Guardianships – Starting The Proceedings – Part 4

By Cary A. Lind

Filing The Case And Hearing Dates.

The first time you file a disabled estate, it may seem like a cumbersome and rather wasteful procedure. However, there are logical reasons for each step.

1) File the estate in Room 1202. The estate will be given its numbers and will be assigned to a judge and a courtroom. Copy the case, docket, and page numbers onto all of the documents.

2) Go to the assigned courtroom and give to the clerk the original Petition, the Petition for Temporary Guardian (if applicable), and two copies of the Order Appointing Guardian Ad Litem for Disabled Person. Arrange a court date with clerk. If a temporary guardianship is sought, the hearing date will be very soon subject to the judge’s schedule. If only a plenary guardianship is sought, the return date will be at 11:00 a.m. and must be within 30 days. In either case (unless the estate has few assets), the judge will appoint a GAL (probably later that day).

3) Insert the date, room, judge’s name and telephone number, and any other missing information in the Petition, the Summons, the Notice of Rights of Respondent, and any other documents, in particular in the box in the Petition.

4) Go back to the Clerk’s office in Room 1202 and have the Summons issued and sealed.

5) Go to the Sheriff’s office and place for service the original and two copies of the Summons, one copy of the Petition, and one copy of the Notice of Rights.

If a temporary guardianship is sought, the GAL will try to meet with the respondent at once. Depending on the relief sought and the judge to which the case is assigned, prior notice may be required to the respondent or other interested parties. At the hearing, the court will grant to the temporary guardian only the powers necessary to meet the requirements of §11a-4 of the Act. A further return date will be set for the return of the Petition (for plenary guardian).

6) Promptly serve by mail a copy of the Petition to all of the parties shown on Exhibit A to the Petition. Notice including the return date and time must be sent no less than 14 days prior to the return date.

On the return date for plenary guardianship, a number of pieces need to come together before the adjudication and appointment can be made. First, there must be service of Summons on the respondent. Second, there must be a completed CCP-211, the Report of Physician, showing the nature of the disability and the need for guardianship based on an examination performed within three months of the date of filing of the Petition. Third, the GAL should be present with a written report of his or her meeting with the respondent. The GAL will advise the court if he or she believes guardianship is appropriate and of any matters that the GAL feels the court should consider. The GAL will also advise the court if the respondent objects to the guardianship. If the respondent does object, a contested hearing must be set. In that case, the GAL will usually be appointed as attorney for the respondent. The petitioner should also be in court to answer any questions the court may have. If no objection is made and if everything is in order, the petitioner will be appointed plenary guardian, the “respondent” will become the “ward,” and administration will begin.

Practical Note: If any of the “pieces” is not there, your client will not be appointed. Therefore, try to anticipate any problems that might get in the way. For example, you may need to give additional instructions or arrange for the petitioner to be present to assist with access for service of Summons and for meeting the GAL. Or, for example, if you cannot get the respondent to a physician, you must bring a physician to the respondent. There are psychiatrists who regularly interview guardianship respondents and testify in court when necessary.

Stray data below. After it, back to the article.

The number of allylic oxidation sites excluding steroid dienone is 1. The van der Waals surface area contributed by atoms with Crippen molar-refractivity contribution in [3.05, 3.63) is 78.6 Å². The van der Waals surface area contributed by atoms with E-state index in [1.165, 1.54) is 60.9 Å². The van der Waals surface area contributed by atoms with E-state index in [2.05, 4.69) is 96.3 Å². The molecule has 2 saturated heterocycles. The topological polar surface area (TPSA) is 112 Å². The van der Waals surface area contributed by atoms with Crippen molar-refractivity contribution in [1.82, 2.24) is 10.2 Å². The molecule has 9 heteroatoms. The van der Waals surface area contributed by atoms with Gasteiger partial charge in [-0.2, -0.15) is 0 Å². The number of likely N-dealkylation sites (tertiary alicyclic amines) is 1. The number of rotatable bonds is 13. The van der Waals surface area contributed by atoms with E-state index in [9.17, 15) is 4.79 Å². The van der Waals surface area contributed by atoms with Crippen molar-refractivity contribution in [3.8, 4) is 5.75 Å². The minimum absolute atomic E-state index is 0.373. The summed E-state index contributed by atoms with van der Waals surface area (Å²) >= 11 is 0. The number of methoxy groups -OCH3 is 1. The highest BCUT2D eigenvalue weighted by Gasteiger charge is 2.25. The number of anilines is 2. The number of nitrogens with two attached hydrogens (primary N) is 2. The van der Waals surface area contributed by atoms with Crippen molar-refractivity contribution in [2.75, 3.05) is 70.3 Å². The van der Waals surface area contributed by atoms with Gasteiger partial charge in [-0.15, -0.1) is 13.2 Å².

After Appointment.

In guardianships, all proceedings are supervised. You must ask the court’s permission (and may have to send notice to interested parties) before taking major actions which affect the ward and which involve spending the ward’s assets. Technically, all expenditures must be approved in advance. In reality, some expenses are beyond question, e.g., expenses relating to the ward’s real estate such as utilities and taxes, the ward’s medical expenses, the ward’s food, and more. You must obtain prior court approval to do any of the following:

  • Move the ward, especially to an institutional setting or residential facility.
  • Consent to electroconvulsive therapy or the administration of psychotropic drugs.
  • Sell real estate or personal property.
  • Make any gifts of property.
  • Do any “estate” planning or Medicaid planning.
  • Invade joint property for the benefit of the ward (see below).
  • Freeze any assets to reduce the bond.
  • Pay any attorney and guardian fees.
  • In general, expend money for anything outside of usual and ordinary expenses.

One difference between guardianships and decedent’s estates is that inventoried assets in guardianships must include all joint assets where the ward is a joint tenant and which are potentially available for use for the benefit of the ward. The court is directed not to interfere with joint tenancy assets unless it is necessary so as not to also interfere with the ward’s presumed intent to make a gift of the ward’s joint interest at death. However, if necessary, those assets can be invaded. In one case, the court fashioned a creative solution by ordering a number of joint accounts to be invaded pro rata so as to preserve the “plan” as much as possible.

© 2001 by Cary A. Lind, all rights reserved